And then even after as little as 15 seconds at 900F, I've got some overcharred spots while the bulk of the crust remains undercooked.  I's almost like certain spots on the stone (oerhaps where there is already black char marks) are cooking/charring much faster than the bulk of the area.

 

Here is what this stone looked like after the last pizza (without wiping/cleaning):

53EF79DD-4BFD-4CD7-904A-902019C87ED3.thumb.jpeg.119ea2bec5846461867942ddfee7ce79.jpeg

 

I may try flipping the stone next time to see whether using a virgin white surface unspoiled by char marks has any impact.

 

It's a weird thing - my first pizza cook was marred by an undersized heat-deflector and a pizza stone that was 900F in the center but much hotter than that near the edges (probably over 1000F, I did not think to measure).

 

Ever since those first overcharred pizzas and the black char marks they have left behind, excessive char continues despite assuring uniformity of temperature and lowering to 800F.

 

At 700F the crust cones out perfect but lacks the char we seek.

 

Has anyone ever heard of a pizza stone being ruined from char stains that cannot be cleaned off?  Is there any way to clean pizza stones back to a virgin surface?

 

Appreciate your help.

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1 hour ago, fbov said:
Quote

 

FWIW, I use a wooden peel to make and launch the pie, metal thereafter.

 

Wood has surface texture that can hold powders and absorb moisture without sticking. Metal has a thin edge that makes it easier to slide under the pie once it's started cooking. Two peels also allows pie construction while cooking. 

 

 

Yes, I use a wooden peel for launching/loading and a metal peel only for unloading.  Should have made that clear.

 

1 hour ago, fbov said:

WFOs are a different breed. The cooking chamber has 1 opening, so intake air, exhaust gas and food all use the same path. The opening starts half way up the dome cavity, so there is a large reservoir of the hottest air trapped in the dome. There's a short tunnel from the opening to the outside that features a chimney on top for exhaust air. Fresh air comes in low, as does food. Here's a side-view pic of @ckreef installing his, so you can see the dome, tunnel and chimney locations. Just remember the 6-8" wall thickness when trying to figure out the internal layout.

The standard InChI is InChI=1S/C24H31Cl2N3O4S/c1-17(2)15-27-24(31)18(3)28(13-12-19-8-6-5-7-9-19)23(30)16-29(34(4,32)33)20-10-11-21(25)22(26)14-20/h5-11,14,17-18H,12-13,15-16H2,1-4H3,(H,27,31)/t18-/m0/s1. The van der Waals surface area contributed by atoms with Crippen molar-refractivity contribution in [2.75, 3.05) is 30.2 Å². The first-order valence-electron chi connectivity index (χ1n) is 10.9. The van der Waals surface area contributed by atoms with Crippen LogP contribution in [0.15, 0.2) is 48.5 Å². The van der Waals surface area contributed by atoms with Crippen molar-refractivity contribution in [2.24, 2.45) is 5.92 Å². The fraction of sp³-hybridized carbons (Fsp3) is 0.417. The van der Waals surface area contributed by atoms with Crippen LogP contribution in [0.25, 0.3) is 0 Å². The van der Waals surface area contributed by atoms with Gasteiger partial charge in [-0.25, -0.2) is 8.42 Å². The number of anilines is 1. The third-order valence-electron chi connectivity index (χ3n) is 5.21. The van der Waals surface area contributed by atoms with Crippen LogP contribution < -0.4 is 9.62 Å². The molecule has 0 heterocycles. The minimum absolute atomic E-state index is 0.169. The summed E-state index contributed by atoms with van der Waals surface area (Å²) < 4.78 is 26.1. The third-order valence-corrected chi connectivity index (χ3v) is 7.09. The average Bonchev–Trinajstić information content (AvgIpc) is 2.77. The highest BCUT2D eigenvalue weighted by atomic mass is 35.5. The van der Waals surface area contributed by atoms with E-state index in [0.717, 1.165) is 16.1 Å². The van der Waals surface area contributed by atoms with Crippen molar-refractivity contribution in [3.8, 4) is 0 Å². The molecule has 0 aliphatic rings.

installB.thumb.jpg.76b0dab286b10434b9d1ebb29fd00f7f.jpg

 

A wood fire runs 1100-1500 F, and hot air rises, so the dome traps air at about 1000F. Over time, the fire-brick floor equilibrates, giving you the fast cooking crust. Experienced cooks will lift a pie that's done on the bottom into the hot air in the dome to brown the top. Check out their thread if you're interested. 

Have fun,

Frank

 

Fantastic thread - thanks.  My very experienced pizza-cooking neighbor (and beer brewing partner) is a contractor and has promised to build his wife a WFO.p (eventually).  I'll forward them this thread to hopefully get them moving :).

 

I suppose the concept of the Pizza Porta is to convert a Kamado into a configuration closer to a WFO (pizza door, venting from the sides of the feltline rather than through the top vent) but with the pizza stone raised to within 2-1/2" of the dome, I'm pretty happy with how close I'm getting the stone temperature to the dome temperature.  Closer to the felt line, seems like it would be much more difficult to get the dome as hot as the stone.

 

I just need to figure out what's causing this infernal excessive charring in certain spots...

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An alternative to flour or semolina for “lubrication” is parchment paper. I assemble my pizza on parchment paper cut to approximate size on a wooden peel. Launching is no sweat, at pie and parchment slide right into my rig (DoJoe). After a few minutes, I give the pie a turn and remove the parchment as it will likely burn around the exposed edges. 

 

Some others around here use this approach.